Farley's Wayside: Walker's Creek, VA108, Bane, VA.

Thomas Farley Sr Wayside Memorial

Walker's Creek, VA State Hwy 108
Bane, Giles County, Virginia



"Thomas Farley, Sr.

A Revolutionary soldier, was buried near this site in 1796. His services, extending over twenty years, include;
1758 French and Indian Wars
1774 Battle of Point Pleasant
1776 Erected Farley's Fort near the New River
1778 Fought in campaign under General McIntosh
1779 An Indian scout under Captain Patton

His Descendents
join the
George Pearis Chapter,
Daughters of The American Revolution
and the
Nathaniel Greene Chapter,
Sons of The American Revolution
in placing this memorial to his services and patriotism.





Tour Notes

About 250,000 men served in Continental Army, Navy, Marine, and militia forces during the American Revolution. By and large, the bulk of them men are known today only by genealogists and ardent students of American history.

Thomas Farley Sr died October 22, 1796 just three days short of his 66th birthday, a long life for the era. He participated in some of the seminal activities that formed the spirit and the will of those that would eventually bring around a new republic.

Researching some of the events noted on this tablet brings into focus the duplicity of the British Crown as it related to the Colonies, especially the actions of Lord Dunmore.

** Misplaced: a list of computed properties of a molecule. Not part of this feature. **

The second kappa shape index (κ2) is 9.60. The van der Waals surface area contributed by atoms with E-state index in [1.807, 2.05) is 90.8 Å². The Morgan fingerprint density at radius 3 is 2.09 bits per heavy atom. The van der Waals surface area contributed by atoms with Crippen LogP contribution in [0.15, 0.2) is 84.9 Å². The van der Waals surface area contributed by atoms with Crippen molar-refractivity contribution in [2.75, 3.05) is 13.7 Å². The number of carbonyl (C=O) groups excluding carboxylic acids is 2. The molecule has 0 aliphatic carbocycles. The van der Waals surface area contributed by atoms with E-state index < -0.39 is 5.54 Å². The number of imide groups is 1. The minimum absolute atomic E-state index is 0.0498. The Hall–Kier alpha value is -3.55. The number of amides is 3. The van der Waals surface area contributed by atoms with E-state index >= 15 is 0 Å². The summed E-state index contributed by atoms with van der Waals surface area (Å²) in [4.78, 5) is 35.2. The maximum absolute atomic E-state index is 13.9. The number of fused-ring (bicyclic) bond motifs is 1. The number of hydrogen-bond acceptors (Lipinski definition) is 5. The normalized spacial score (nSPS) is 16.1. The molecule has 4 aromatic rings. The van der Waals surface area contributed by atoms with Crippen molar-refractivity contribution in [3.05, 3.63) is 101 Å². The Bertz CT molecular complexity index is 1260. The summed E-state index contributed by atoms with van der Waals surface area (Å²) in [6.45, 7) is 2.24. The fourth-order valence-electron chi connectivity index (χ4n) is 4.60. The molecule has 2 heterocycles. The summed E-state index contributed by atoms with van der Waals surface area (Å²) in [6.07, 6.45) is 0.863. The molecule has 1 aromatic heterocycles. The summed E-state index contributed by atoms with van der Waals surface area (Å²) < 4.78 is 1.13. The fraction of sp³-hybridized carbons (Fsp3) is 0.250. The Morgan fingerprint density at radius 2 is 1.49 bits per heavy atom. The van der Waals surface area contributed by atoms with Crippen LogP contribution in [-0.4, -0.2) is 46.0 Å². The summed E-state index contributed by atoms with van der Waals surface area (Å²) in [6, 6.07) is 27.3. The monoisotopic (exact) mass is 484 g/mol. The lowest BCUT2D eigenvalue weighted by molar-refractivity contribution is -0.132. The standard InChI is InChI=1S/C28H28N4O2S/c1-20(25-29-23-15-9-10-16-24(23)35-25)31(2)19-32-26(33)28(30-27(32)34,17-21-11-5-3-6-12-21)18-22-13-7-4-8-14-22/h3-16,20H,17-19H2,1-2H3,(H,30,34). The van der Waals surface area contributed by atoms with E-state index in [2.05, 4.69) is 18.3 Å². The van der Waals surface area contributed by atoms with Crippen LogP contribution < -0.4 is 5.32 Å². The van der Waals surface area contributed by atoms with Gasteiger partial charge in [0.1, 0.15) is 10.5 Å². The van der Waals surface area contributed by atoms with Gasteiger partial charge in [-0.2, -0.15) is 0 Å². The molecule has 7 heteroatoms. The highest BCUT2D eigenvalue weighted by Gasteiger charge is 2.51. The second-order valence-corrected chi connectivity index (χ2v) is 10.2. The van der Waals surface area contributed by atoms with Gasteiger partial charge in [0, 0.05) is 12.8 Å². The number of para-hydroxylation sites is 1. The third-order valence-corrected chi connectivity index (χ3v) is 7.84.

Col. John Stuart, the first Clerk of Greenbrier County, wrote his thoughts about the Battle of Point Pleasant in the first pages of the Country Record...

"The battle of Point Pleasant was in fact the beginning of the Revolutionary War, that obtained for our county the liberty and independence enjoyed by the United States, for it is well known that the Indians were influenced by the British to commence the war to terrify and confound the people, before they commenced hostilities themselves the following year at Lexington. It was thought by British politicians that to incite an Indian war would prevent a combination of the colonies for opposing parliamentary measures to tax Americans. The blood therefore spilt upon this memorable battlefield will long be remembered by the good people of Virginia and the United States with gratitude." *

His service under General McIntosh must have been interesting. McIntosh had a checkered past, which included a duel in which he was wounded and at which his bullet wounded and killed a signer of The Declaration of Independence, Burton Gwinnett!

The Captain Patton named on the plaque isn't clear. There are two or three possibilities as to whom this refers. But, in each case, it's fairly likely that Farley would have been fighting in the Carolinas.

Most that use this wayside park probably won't even stop to read the tablet inscription. They will enjoy the creekside view and the cool breeze under the trees, but they will remain ignorant of why the wayside was created to honor a Patriot.